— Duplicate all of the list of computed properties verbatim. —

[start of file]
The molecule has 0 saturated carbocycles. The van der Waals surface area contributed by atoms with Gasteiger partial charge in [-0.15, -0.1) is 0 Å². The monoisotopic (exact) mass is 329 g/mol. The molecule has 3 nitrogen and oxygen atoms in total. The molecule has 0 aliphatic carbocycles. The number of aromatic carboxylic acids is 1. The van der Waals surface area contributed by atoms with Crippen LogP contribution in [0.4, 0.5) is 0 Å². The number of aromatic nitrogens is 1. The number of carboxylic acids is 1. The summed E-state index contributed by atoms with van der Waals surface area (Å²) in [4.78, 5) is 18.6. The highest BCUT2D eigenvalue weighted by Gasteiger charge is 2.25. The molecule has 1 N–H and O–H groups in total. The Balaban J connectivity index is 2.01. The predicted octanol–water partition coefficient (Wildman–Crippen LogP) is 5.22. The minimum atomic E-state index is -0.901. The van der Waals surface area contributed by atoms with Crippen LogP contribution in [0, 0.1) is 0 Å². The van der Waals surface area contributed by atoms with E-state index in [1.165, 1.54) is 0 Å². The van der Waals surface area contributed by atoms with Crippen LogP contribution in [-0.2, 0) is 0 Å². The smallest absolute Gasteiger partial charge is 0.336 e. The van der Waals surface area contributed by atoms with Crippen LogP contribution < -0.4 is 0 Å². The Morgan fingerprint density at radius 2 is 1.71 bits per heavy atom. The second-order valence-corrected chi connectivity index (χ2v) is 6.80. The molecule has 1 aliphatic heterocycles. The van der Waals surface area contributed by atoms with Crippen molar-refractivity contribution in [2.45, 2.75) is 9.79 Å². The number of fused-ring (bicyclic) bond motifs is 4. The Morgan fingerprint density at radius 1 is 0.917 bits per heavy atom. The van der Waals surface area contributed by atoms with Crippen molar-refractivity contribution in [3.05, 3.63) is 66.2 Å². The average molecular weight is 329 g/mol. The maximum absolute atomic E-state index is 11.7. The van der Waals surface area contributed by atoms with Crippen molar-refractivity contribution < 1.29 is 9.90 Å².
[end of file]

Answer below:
The molecule has 0 saturated carbocycles. The van der Waals surface area contributed by atoms with Gasteiger partial charge in [-0.15, -0.1) is 0 Å². The monoisotopic (exact) mass is 329 g/mol. The molecule has 3 nitrogen and oxygen atoms in total. The molecule has 0 aliphatic carbocycles. The number of aromatic carboxylic acids is 1. The van der Waals surface area contributed by atoms with Crippen LogP contribution in [0.4, 0.5) is 0 Å². The number of aromatic nitrogens is 1. The number of carboxylic acids is 1. The summed E-state index contributed by atoms with van der Waals surface area (Å²) in [4.78, 5) is 18.6. The highest BCUT2D eigenvalue weighted by Gasteiger charge is 2.25. The molecule has 1 N–H and O–H groups in total. The Balaban J connectivity index is 2.01. The predicted octanol–water partition coefficient (Wildman–Crippen LogP) is 5.22. The minimum atomic E-state index is -0.901. The van der Waals surface area contributed by atoms with Crippen LogP contribution in [0, 0.1) is 0 Å². The van der Waals surface area contributed by atoms with E-state index in [1.165, 1.54) is 0 Å². The van der Waals surface area contributed by atoms with Crippen LogP contribution in [-0.2, 0) is 0 Å². The smallest absolute Gasteiger partial charge is 0.336 e. The van der Waals surface area contributed by atoms with Crippen LogP contribution < -0.4 is 0 Å². The Morgan fingerprint density at radius 2 is 1.71 bits per heavy atom. The second-order valence-corrected chi connectivity index (χ2v) is 6.80. The molecule has 1 aliphatic heterocycles. The van der Waals surface area contributed by atoms with Crippen molar-refractivity contribution in [2.45, 2.75) is 9.79 Å². The number of fused-ring (bicyclic) bond motifs is 4. The Morgan fingerprint density at radius 1 is 0.917 bits per heavy atom. The van der Waals surface area contributed by atoms with Crippen molar-refractivity contribution in [3.05, 3.63) is 66.2 Å². The average molecular weight is 329 g/mol. The maximum absolute atomic E-state index is 11.7. The van der Waals surface area contributed by atoms with Crippen molar-refractivity contribution < 1.29 is 9.90 Å².